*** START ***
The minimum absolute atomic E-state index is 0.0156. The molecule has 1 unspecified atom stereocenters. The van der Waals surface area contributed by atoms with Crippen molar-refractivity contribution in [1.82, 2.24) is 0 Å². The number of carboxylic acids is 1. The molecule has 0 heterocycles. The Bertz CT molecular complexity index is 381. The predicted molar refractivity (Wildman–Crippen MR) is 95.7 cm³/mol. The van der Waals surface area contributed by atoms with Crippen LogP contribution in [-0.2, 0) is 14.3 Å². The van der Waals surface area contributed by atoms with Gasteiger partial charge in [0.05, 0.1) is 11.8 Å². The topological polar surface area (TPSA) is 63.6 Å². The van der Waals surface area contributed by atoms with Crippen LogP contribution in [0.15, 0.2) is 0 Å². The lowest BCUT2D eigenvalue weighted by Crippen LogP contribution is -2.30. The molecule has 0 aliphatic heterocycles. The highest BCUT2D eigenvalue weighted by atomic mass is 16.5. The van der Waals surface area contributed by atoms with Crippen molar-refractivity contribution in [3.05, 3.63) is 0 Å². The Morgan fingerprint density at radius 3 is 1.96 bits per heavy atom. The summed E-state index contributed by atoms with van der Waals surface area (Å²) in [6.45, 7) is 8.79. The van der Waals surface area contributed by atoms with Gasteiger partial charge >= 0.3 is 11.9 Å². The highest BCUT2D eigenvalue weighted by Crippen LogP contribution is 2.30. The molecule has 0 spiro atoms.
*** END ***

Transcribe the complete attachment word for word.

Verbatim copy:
The minimum absolute atomic E-state index is 0.0156. The molecule has 1 unspecified atom stereocenters. The van der Waals surface area contributed by atoms with Crippen molar-refractivity contribution in [1.82, 2.24) is 0 Å². The number of carboxylic acids is 1. The molecule has 0 heterocycles. The Bertz CT molecular complexity index is 381. The predicted molar refractivity (Wildman–Crippen MR) is 95.7 cm³/mol. The van der Waals surface area contributed by atoms with Crippen LogP contribution in [-0.2, 0) is 14.3 Å². The van der Waals surface area contributed by atoms with Gasteiger partial charge in [0.05, 0.1) is 11.8 Å². The topological polar surface area (TPSA) is 63.6 Å². The van der Waals surface area contributed by atoms with Crippen LogP contribution in [0.15, 0.2) is 0 Å². The lowest BCUT2D eigenvalue weighted by Crippen LogP contribution is -2.30. The molecule has 0 aliphatic heterocycles. The highest BCUT2D eigenvalue weighted by atomic mass is 16.5. The van der Waals surface area contributed by atoms with Crippen molar-refractivity contribution in [3.05, 3.63) is 0 Å². The Morgan fingerprint density at radius 3 is 1.96 bits per heavy atom. The summed E-state index contributed by atoms with van der Waals surface area (Å²) in [6.45, 7) is 8.79. The van der Waals surface area contributed by atoms with Gasteiger partial charge >= 0.3 is 11.9 Å². The highest BCUT2D eigenvalue weighted by Crippen LogP contribution is 2.30. The molecule has 0 spiro atoms.